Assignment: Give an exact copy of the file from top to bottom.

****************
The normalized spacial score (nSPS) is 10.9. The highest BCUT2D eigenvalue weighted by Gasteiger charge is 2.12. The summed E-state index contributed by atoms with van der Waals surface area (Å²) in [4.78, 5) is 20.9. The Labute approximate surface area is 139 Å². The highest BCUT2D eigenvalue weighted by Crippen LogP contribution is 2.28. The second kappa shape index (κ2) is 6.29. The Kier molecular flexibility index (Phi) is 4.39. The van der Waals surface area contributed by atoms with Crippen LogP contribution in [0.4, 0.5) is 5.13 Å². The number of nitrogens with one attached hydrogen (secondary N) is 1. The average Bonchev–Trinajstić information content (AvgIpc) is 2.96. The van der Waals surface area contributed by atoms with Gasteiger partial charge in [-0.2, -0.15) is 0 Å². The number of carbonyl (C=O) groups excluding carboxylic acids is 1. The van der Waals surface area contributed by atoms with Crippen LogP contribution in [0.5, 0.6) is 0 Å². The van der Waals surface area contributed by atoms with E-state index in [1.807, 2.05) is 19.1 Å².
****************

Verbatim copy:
The normalized spacial score (nSPS) is 10.9. The highest BCUT2D eigenvalue weighted by Gasteiger charge is 2.12. The summed E-state index contributed by atoms with van der Waals surface area (Å²) in [4.78, 5) is 20.9. The Labute approximate surface area is 139 Å². The highest BCUT2D eigenvalue weighted by Crippen LogP contribution is 2.28. The second kappa shape index (κ2) is 6.29. The Kier molecular flexibility index (Phi) is 4.39. The van der Waals surface area contributed by atoms with Crippen LogP contribution in [0.4, 0.5) is 5.13 Å². The number of nitrogens with one attached hydrogen (secondary N) is 1. The average Bonchev–Trinajstić information content (AvgIpc) is 2.96. The van der Waals surface area contributed by atoms with Gasteiger partial charge in [-0.2, -0.15) is 0 Å². The number of carbonyl (C=O) groups excluding carboxylic acids is 1. The van der Waals surface area contributed by atoms with Crippen LogP contribution in [0.5, 0.6) is 0 Å². The van der Waals surface area contributed by atoms with E-state index in [1.807, 2.05) is 19.1 Å².